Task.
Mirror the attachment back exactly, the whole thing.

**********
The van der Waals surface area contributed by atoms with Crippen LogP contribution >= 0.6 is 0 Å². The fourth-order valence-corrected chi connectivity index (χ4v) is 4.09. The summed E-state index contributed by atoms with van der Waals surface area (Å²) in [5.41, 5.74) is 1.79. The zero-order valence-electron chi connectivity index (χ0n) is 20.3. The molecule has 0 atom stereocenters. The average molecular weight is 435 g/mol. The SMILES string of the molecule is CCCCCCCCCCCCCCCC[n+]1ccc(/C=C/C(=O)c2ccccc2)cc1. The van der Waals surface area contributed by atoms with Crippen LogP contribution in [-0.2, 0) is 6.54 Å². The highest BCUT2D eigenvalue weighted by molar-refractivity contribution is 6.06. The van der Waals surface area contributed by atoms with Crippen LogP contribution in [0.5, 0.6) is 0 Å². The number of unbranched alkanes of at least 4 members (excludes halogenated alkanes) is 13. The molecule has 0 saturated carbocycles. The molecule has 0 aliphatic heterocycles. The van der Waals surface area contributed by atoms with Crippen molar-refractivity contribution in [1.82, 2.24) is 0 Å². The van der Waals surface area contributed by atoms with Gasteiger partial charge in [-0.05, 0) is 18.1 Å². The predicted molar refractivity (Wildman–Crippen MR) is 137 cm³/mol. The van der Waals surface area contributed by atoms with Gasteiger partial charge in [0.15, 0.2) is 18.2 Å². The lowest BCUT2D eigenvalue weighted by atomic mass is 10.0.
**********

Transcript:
The van der Waals surface area contributed by atoms with Crippen LogP contribution >= 0.6 is 0 Å². The fourth-order valence-corrected chi connectivity index (χ4v) is 4.09. The summed E-state index contributed by atoms with van der Waals surface area (Å²) in [5.41, 5.74) is 1.79. The zero-order valence-electron chi connectivity index (χ0n) is 20.3. The molecule has 0 atom stereocenters. The average molecular weight is 435 g/mol. The SMILES string of the molecule is CCCCCCCCCCCCCCCC[n+]1ccc(/C=C/C(=O)c2ccccc2)cc1. The van der Waals surface area contributed by atoms with Crippen LogP contribution in [-0.2, 0) is 6.54 Å². The highest BCUT2D eigenvalue weighted by molar-refractivity contribution is 6.06. The van der Waals surface area contributed by atoms with Crippen LogP contribution in [0.5, 0.6) is 0 Å². The number of unbranched alkanes of at least 4 members (excludes halogenated alkanes) is 13. The molecule has 0 saturated carbocycles. The molecule has 0 aliphatic heterocycles. The van der Waals surface area contributed by atoms with Crippen molar-refractivity contribution in [1.82, 2.24) is 0 Å². The van der Waals surface area contributed by atoms with Gasteiger partial charge in [-0.05, 0) is 18.1 Å². The predicted molar refractivity (Wildman–Crippen MR) is 137 cm³/mol. The van der Waals surface area contributed by atoms with Gasteiger partial charge in [0.15, 0.2) is 18.2 Å². The lowest BCUT2D eigenvalue weighted by atomic mass is 10.0.